July 2017

How to Run Effective Team Meetings

MEI GroupLike you, I have been to (and led) my share of team meetings – some effective, others a colossal waste of time.

None are immune from the occasional poorly run gathering.

Want to improve?

Work to get team members to say 4 things.

1. “We go in there, do what we need to do, & finish.”

Losing focus costs time, money, & energy. Don’t let the conversation wander too far, feed personal agendas, or allow someone to hijack the discussion. If Monday is always a crazy day, avoid it. Pick a time that works best & protect it.

5 Questions Every Team Member Should Be Able to Answer

Every year, organizations invest millions, if not billions of dollars to generate sales, launch new products, improve customer service, increase employee effectiveness, and reduce inefficiencies, all in an effort to ultimately deliver on strategic priorities.

Process improvement initiatives, computer systems sporting acronym-laden names, and continual reorganization efforts often lead the pack. At times, desired results are achieved and the investment is validated. However, all too often, initiatives die on the vine due to leadership changes and lack of continued funding, or the muffled conversation that the effort should have never started in the first place eventually wins the day.

It’s Time to Engage ‘That’ Person

A little over a year ago, my wife and I bought a new house. Since inking the deal, we have invested much of our free time checking items off of our “to do” list. The cumulative effect of our efforts is that the house feels right – it’s comfortable – it’s home.

There are many things we value about our home.

Appreciating the moment

Sometimes when things are going well, we find ourselves not appreciating the moment, but yearning for more. Or, we are anxious about what is around the next corner.

Experience has taught us that, for the most part, we are either moving forward or sliding backward. A business is either evolving or unraveling. A plant grows and dies, but doesn’t remain static. Occasionally we must hit pause and appreciate wherever we are on the journey and thank those who choose to travel with us.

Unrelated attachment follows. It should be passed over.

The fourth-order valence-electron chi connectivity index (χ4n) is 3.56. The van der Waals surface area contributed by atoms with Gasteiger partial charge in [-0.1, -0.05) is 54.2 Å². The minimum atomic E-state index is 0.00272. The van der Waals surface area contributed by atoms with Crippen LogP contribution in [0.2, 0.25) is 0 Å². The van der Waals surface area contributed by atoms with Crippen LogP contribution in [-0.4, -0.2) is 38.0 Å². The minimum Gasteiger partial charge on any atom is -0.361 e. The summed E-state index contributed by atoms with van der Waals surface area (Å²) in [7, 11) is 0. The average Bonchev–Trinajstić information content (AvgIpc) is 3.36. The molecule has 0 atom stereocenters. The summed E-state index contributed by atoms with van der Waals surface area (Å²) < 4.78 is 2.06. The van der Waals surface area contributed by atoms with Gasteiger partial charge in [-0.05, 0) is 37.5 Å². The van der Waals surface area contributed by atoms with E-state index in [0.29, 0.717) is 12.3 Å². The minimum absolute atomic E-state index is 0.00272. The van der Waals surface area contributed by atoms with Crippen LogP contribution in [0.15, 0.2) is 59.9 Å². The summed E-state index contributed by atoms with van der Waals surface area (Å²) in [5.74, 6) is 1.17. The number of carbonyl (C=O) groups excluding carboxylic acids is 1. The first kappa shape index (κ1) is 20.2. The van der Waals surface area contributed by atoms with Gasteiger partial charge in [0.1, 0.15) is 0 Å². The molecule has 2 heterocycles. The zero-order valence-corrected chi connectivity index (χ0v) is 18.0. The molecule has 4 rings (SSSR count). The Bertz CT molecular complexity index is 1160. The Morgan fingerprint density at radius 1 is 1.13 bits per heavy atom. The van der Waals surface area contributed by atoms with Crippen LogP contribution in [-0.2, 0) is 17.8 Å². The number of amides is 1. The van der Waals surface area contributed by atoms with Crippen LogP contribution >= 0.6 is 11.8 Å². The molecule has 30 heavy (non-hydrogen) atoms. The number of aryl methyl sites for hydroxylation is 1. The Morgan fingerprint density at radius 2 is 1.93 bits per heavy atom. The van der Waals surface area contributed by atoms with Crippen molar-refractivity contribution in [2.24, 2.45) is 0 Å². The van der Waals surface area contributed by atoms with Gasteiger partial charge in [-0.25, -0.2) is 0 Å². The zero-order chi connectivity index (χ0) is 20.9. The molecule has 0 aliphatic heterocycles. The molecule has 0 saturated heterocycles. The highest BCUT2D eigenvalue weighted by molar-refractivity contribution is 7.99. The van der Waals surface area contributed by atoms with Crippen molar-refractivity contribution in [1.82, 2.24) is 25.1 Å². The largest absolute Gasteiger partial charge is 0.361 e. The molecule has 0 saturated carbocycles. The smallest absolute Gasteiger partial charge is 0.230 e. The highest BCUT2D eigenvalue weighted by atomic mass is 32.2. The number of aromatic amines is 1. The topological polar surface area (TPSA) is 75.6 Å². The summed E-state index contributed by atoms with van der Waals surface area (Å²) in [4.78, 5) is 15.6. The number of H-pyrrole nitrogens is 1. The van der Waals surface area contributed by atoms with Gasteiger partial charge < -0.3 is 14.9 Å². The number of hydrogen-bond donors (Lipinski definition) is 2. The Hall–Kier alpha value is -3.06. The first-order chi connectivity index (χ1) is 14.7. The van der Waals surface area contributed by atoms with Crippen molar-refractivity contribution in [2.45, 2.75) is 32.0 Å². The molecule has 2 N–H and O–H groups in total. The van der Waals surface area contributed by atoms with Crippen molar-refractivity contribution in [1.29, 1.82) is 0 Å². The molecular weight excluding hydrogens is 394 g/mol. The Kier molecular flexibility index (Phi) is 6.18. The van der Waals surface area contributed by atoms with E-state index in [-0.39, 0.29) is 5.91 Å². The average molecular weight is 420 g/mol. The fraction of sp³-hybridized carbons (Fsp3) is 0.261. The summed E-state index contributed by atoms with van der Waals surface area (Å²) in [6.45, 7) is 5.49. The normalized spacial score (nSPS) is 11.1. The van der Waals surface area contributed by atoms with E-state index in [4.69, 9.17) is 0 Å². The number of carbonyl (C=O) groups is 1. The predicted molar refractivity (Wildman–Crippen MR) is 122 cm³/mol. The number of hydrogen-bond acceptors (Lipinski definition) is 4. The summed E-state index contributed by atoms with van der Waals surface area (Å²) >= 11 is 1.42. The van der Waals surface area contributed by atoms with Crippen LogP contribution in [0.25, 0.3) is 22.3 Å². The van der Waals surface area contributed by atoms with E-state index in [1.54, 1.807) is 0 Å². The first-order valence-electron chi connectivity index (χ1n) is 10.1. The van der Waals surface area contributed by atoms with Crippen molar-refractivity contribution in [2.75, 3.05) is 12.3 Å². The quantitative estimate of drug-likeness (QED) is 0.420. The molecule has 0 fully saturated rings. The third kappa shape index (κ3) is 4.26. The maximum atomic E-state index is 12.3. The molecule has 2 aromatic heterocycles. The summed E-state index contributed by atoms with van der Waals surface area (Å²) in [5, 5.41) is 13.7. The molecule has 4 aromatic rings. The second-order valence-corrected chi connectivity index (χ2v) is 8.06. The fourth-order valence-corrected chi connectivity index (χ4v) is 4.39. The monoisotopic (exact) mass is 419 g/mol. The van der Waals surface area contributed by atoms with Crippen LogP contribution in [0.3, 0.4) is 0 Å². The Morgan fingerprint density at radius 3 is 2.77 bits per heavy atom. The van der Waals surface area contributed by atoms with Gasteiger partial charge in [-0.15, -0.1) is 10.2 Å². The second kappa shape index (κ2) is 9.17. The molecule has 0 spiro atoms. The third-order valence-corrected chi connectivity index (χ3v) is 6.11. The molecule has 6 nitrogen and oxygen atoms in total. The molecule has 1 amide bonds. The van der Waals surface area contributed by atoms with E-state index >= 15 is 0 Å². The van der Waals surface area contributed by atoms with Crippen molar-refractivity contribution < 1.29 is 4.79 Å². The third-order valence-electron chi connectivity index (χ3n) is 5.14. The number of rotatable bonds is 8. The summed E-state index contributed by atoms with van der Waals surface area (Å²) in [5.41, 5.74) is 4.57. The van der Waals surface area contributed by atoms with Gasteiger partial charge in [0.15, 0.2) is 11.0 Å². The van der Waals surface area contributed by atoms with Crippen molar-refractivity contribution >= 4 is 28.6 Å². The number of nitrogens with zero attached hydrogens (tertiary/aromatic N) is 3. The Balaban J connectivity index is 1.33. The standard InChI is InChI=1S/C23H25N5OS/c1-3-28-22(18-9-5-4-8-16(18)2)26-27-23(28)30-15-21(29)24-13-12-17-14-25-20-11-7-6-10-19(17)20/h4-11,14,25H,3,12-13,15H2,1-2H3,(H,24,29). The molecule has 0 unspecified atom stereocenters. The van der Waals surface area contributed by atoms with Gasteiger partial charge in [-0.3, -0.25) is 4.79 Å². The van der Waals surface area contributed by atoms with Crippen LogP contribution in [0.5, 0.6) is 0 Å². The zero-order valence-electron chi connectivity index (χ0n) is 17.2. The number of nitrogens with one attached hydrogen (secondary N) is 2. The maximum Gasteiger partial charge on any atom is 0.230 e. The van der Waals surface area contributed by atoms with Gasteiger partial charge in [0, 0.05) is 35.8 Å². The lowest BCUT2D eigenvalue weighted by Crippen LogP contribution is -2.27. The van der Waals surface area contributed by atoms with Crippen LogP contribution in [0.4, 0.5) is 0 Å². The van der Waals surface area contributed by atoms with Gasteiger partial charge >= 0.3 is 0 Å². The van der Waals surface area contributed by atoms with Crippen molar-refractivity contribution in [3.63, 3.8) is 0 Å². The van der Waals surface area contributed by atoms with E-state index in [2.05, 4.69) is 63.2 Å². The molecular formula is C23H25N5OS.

Are You Fostering Enough Fear and Anger in Your Organization?

If you think that our world is terrifying, dangerous, and insane.

Guess what? 

It is; and, it has always been that way.

Every generation has faced its own terrifying, dangerous, and insane version of the world.

Arguably, what makes today seem worse is that this is our time. This is our experience and the media loves to fuel our fear and anger.

A Quick Thought About People

Your people aren’t just warm bodies in a cubicle maze or interchangeable parts in a machine.

They are individuals, each with unique capabilities, hopes, dreams, and a wide-range of other characteristics that make up the human experience.

Your people want to be recognized as individuals. You should know what matters to each of your team members. You should understand what motivates each person.

Consider Adding These to Your Office

Forbes Magazine reports that 1 in 5 employed Americans work from home. Experts believe that number will grow by 60% in the next five years. Greater flexibility, increased productivity, and financial savings are cited as the catalysts driving the teleworking trend. Small businesses, large corporations, and government agencies around the globe are participating in the work-from-home movement.

Great Leaders Master Both Map and Compass

Some leaders amass tremendous knowledge about a given organization or type of work. These people have paid their dues and climbed the ladder. They’ve, “been there and done that.”

map compass

As a result, they are good with a map.

Others may have less experience, but are ferocious learners. They learn big lessons from even the smallest of experiences. They are constantly reading about their craft and asking good questions. They put themselves into new, often challenging, situations to quickly gain exposure. What these leaders lack in quantity of time is made up for in quality of experience.